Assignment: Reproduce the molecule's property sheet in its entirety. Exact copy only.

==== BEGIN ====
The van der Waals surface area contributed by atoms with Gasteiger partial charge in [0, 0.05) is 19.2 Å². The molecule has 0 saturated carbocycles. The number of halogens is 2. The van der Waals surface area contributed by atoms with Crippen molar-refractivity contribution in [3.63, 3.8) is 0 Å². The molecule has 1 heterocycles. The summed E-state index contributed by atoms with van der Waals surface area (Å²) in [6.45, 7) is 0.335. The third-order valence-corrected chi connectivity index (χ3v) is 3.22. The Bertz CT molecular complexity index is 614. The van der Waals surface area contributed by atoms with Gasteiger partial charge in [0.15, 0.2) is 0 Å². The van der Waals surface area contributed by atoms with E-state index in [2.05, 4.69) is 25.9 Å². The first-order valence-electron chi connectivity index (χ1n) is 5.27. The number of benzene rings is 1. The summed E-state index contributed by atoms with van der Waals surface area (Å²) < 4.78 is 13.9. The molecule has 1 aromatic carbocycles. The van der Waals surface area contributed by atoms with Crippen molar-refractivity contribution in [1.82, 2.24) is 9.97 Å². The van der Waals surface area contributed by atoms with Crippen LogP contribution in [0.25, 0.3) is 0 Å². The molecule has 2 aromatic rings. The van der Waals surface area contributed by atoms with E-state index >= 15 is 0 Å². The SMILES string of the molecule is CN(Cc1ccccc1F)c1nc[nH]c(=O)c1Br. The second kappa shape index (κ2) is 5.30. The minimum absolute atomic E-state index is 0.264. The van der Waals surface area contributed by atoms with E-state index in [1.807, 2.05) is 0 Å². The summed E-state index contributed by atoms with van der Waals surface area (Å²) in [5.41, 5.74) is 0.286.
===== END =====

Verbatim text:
The van der Waals surface area contributed by atoms with Gasteiger partial charge in [0, 0.05) is 19.2 Å². The molecule has 0 saturated carbocycles. The number of halogens is 2. The van der Waals surface area contributed by atoms with Crippen molar-refractivity contribution in [3.63, 3.8) is 0 Å². The molecule has 1 heterocycles. The summed E-state index contributed by atoms with van der Waals surface area (Å²) in [6.45, 7) is 0.335. The third-order valence-corrected chi connectivity index (χ3v) is 3.22. The Bertz CT molecular complexity index is 614. The van der Waals surface area contributed by atoms with Gasteiger partial charge in [0.15, 0.2) is 0 Å². The van der Waals surface area contributed by atoms with E-state index in [2.05, 4.69) is 25.9 Å². The first-order valence-electron chi connectivity index (χ1n) is 5.27. The number of benzene rings is 1. The summed E-state index contributed by atoms with van der Waals surface area (Å²) < 4.78 is 13.9. The molecule has 1 aromatic carbocycles. The van der Waals surface area contributed by atoms with Crippen molar-refractivity contribution in [1.82, 2.24) is 9.97 Å². The van der Waals surface area contributed by atoms with Crippen LogP contribution in [0.25, 0.3) is 0 Å². The molecule has 2 aromatic rings. The van der Waals surface area contributed by atoms with E-state index >= 15 is 0 Å². The SMILES string of the molecule is CN(Cc1ccccc1F)c1nc[nH]c(=O)c1Br. The second kappa shape index (κ2) is 5.30. The minimum absolute atomic E-state index is 0.264. The van der Waals surface area contributed by atoms with E-state index in [1.807, 2.05) is 0 Å². The summed E-state index contributed by atoms with van der Waals surface area (Å²) in [5.41, 5.74) is 0.286.